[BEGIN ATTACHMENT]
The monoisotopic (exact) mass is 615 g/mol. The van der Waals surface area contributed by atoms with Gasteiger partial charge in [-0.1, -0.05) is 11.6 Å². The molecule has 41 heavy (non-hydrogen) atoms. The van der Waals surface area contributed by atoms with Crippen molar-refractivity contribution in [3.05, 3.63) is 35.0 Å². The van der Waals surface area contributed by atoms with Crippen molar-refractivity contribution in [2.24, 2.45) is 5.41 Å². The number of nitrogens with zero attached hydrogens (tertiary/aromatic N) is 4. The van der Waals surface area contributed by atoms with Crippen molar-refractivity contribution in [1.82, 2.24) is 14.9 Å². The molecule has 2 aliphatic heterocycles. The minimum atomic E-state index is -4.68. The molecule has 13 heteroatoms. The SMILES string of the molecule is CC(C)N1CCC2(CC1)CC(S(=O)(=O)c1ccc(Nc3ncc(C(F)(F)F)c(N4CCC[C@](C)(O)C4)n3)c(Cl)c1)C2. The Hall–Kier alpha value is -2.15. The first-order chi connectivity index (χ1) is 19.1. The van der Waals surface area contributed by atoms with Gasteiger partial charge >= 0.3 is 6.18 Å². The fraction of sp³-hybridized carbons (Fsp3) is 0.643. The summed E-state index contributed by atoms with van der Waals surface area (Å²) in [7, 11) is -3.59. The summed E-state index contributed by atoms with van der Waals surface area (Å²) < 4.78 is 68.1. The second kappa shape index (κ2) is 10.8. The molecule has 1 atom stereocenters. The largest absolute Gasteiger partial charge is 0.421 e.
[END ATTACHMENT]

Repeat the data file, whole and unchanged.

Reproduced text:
The monoisotopic (exact) mass is 615 g/mol. The van der Waals surface area contributed by atoms with Gasteiger partial charge in [-0.1, -0.05) is 11.6 Å². The molecule has 41 heavy (non-hydrogen) atoms. The van der Waals surface area contributed by atoms with Crippen molar-refractivity contribution in [3.05, 3.63) is 35.0 Å². The van der Waals surface area contributed by atoms with Crippen molar-refractivity contribution in [2.24, 2.45) is 5.41 Å². The number of nitrogens with zero attached hydrogens (tertiary/aromatic N) is 4. The van der Waals surface area contributed by atoms with Crippen molar-refractivity contribution in [1.82, 2.24) is 14.9 Å². The molecule has 2 aliphatic heterocycles. The minimum atomic E-state index is -4.68. The molecule has 13 heteroatoms. The SMILES string of the molecule is CC(C)N1CCC2(CC1)CC(S(=O)(=O)c1ccc(Nc3ncc(C(F)(F)F)c(N4CCC[C@](C)(O)C4)n3)c(Cl)c1)C2. The Hall–Kier alpha value is -2.15. The first-order chi connectivity index (χ1) is 19.1. The van der Waals surface area contributed by atoms with Gasteiger partial charge >= 0.3 is 6.18 Å². The fraction of sp³-hybridized carbons (Fsp3) is 0.643. The summed E-state index contributed by atoms with van der Waals surface area (Å²) in [7, 11) is -3.59. The summed E-state index contributed by atoms with van der Waals surface area (Å²) < 4.78 is 68.1. The second kappa shape index (κ2) is 10.8. The molecule has 1 atom stereocenters. The largest absolute Gasteiger partial charge is 0.421 e.